A Balgownie mother says she and her children have been waiting for eight months to be moved to another public housing home, despite being listed as an at-risk priority for a transfer because of domestic violence and other issues.
The family has lived in Tucker Avenue for the past year, but are desperate to move elsewhere.
"It's been absolute hell here the past 12 months," she said.
Due to domestic violence, one of her children's mental health and other reasons, the woman said the family was put down as an at-risk priority transfer.
But she said she had been given no indication as to when this might happen, and her repeated enquiries had gone unanswered.
The woman said she had identified numerous vacant properties, one of which had stood empty for several months, but was told they were either under maintenance or no longer available.
Violence in the immediate neighbourhood was also a concern, she said, and her children were not comfortable being left alone in the home for even a short time.
"They don't feel safe here, they're terrified," the woman said.
The NSW Land and Housing Corporation (LAHC) manages public housing, while the Department of Communities and Justice manages transfers and allocates homes.
A NSW government spokesperson said the government provided social housing "to eligible applicants as quickly as possible, prioritising those most in need, including people who are homeless, escaping domestic violence or with severe and ongoing medical conditions".
The spokesperson said DCJ would make an offer to a resident once it identified a suitable new home.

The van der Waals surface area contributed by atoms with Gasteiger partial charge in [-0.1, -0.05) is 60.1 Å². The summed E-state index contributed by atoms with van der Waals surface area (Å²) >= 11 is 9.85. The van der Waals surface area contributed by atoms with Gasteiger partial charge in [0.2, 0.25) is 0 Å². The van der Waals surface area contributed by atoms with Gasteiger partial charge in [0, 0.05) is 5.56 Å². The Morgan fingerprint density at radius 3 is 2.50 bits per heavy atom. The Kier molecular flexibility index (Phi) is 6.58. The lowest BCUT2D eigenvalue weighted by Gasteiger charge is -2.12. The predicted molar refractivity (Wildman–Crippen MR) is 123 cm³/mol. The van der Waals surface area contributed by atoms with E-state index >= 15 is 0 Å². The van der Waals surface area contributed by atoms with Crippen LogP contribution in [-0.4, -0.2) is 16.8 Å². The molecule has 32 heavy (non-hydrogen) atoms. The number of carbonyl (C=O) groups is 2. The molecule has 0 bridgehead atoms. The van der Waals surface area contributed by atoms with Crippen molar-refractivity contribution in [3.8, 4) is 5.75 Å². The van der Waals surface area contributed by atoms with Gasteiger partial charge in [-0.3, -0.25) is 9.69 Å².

"DCJ cannot comment on a resident's individual circumstances for privacy reasons," they said.
A vacant lot near their current home, left empty after one of the Tucker Avenue townhouses burnt down in 2018, is overgrown and has become a dumping ground for rubbish.
The woman said she was concerned about red-bellied black snakes taking up residence there, especially being so close to the escarpment, but the mess was not cleaned up despite making several complaints over the course of the year.
"We have a right to feel safe and secure in our home... and it seems like they don't give a shit," she said.
This week, after an enquiry from the Mercury, that workers arrived in Tucker Avenue to begin removing the rubbish.
The government spokesperson said the NSW Land and Housing Corporation (LAHC) had arranged for its maintenance contractor to clean up block and remove any rubbish by Tuesday, October 24.
"LAHC will monitor the site on a regular basis and increase the lawns and grounds servicing to address the rubbish dumping activity," they said.
The spokesperson said people should call the maintenance line on 1300 422 322 for any maintenance matters.
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